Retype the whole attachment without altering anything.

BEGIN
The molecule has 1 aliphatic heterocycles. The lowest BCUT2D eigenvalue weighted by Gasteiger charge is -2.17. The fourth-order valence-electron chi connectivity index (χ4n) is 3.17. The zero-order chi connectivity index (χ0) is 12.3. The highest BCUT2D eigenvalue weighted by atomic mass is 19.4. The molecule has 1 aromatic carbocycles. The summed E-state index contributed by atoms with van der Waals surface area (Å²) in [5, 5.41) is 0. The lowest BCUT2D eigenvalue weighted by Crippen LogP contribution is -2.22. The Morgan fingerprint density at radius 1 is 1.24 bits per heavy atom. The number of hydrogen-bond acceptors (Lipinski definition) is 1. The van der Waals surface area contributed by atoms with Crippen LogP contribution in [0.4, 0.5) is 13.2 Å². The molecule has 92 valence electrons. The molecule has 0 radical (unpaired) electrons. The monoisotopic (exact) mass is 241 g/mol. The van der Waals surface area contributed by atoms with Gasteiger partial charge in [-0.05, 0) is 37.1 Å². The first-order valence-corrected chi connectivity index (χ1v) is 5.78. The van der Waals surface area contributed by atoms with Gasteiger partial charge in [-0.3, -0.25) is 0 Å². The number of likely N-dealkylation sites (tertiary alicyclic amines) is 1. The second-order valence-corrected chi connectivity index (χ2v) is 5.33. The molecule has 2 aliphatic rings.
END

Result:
The molecule has 1 aliphatic heterocycles. The lowest BCUT2D eigenvalue weighted by Gasteiger charge is -2.17. The fourth-order valence-electron chi connectivity index (χ4n) is 3.17. The zero-order chi connectivity index (χ0) is 12.3. The highest BCUT2D eigenvalue weighted by atomic mass is 19.4. The molecule has 1 aromatic carbocycles. The summed E-state index contributed by atoms with van der Waals surface area (Å²) in [5, 5.41) is 0. The lowest BCUT2D eigenvalue weighted by Crippen LogP contribution is -2.22. The Morgan fingerprint density at radius 1 is 1.24 bits per heavy atom. The number of hydrogen-bond acceptors (Lipinski definition) is 1. The van der Waals surface area contributed by atoms with Crippen LogP contribution in [0.4, 0.5) is 13.2 Å². The molecule has 92 valence electrons. The molecule has 0 radical (unpaired) electrons. The monoisotopic (exact) mass is 241 g/mol. The van der Waals surface area contributed by atoms with Gasteiger partial charge in [-0.05, 0) is 37.1 Å². The first-order valence-corrected chi connectivity index (χ1v) is 5.78. The van der Waals surface area contributed by atoms with Gasteiger partial charge in [-0.3, -0.25) is 0 Å². The number of likely N-dealkylation sites (tertiary alicyclic amines) is 1. The second-order valence-corrected chi connectivity index (χ2v) is 5.33. The molecule has 2 aliphatic rings.